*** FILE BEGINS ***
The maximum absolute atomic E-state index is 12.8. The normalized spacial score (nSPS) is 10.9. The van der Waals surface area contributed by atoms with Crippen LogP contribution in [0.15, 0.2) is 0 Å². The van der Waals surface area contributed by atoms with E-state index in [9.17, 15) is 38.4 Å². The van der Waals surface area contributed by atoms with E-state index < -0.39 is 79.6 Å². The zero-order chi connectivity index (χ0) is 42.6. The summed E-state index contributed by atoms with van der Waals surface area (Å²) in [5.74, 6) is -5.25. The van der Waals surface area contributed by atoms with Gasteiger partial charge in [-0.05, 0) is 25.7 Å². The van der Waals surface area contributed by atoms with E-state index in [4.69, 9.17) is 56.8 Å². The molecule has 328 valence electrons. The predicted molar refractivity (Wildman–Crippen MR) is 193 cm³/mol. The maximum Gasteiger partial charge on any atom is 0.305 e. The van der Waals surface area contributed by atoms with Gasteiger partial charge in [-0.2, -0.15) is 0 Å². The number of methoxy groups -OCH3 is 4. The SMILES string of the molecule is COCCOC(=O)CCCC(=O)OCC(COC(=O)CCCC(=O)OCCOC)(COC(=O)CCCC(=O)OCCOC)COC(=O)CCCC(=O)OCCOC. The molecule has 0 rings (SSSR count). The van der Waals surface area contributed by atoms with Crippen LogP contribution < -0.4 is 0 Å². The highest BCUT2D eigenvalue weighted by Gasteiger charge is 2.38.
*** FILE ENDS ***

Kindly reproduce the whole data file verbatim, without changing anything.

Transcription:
The maximum absolute atomic E-state index is 12.8. The normalized spacial score (nSPS) is 10.9. The van der Waals surface area contributed by atoms with Crippen LogP contribution in [0.15, 0.2) is 0 Å². The van der Waals surface area contributed by atoms with E-state index in [9.17, 15) is 38.4 Å². The van der Waals surface area contributed by atoms with E-state index < -0.39 is 79.6 Å². The zero-order chi connectivity index (χ0) is 42.6. The summed E-state index contributed by atoms with van der Waals surface area (Å²) in [5.74, 6) is -5.25. The van der Waals surface area contributed by atoms with Gasteiger partial charge in [-0.05, 0) is 25.7 Å². The van der Waals surface area contributed by atoms with E-state index in [4.69, 9.17) is 56.8 Å². The molecule has 328 valence electrons. The predicted molar refractivity (Wildman–Crippen MR) is 193 cm³/mol. The maximum Gasteiger partial charge on any atom is 0.305 e. The van der Waals surface area contributed by atoms with Gasteiger partial charge in [-0.2, -0.15) is 0 Å². The number of methoxy groups -OCH3 is 4. The SMILES string of the molecule is COCCOC(=O)CCCC(=O)OCC(COC(=O)CCCC(=O)OCCOC)(COC(=O)CCCC(=O)OCCOC)COC(=O)CCCC(=O)OCCOC. The molecule has 0 rings (SSSR count). The van der Waals surface area contributed by atoms with Crippen LogP contribution < -0.4 is 0 Å². The highest BCUT2D eigenvalue weighted by Gasteiger charge is 2.38.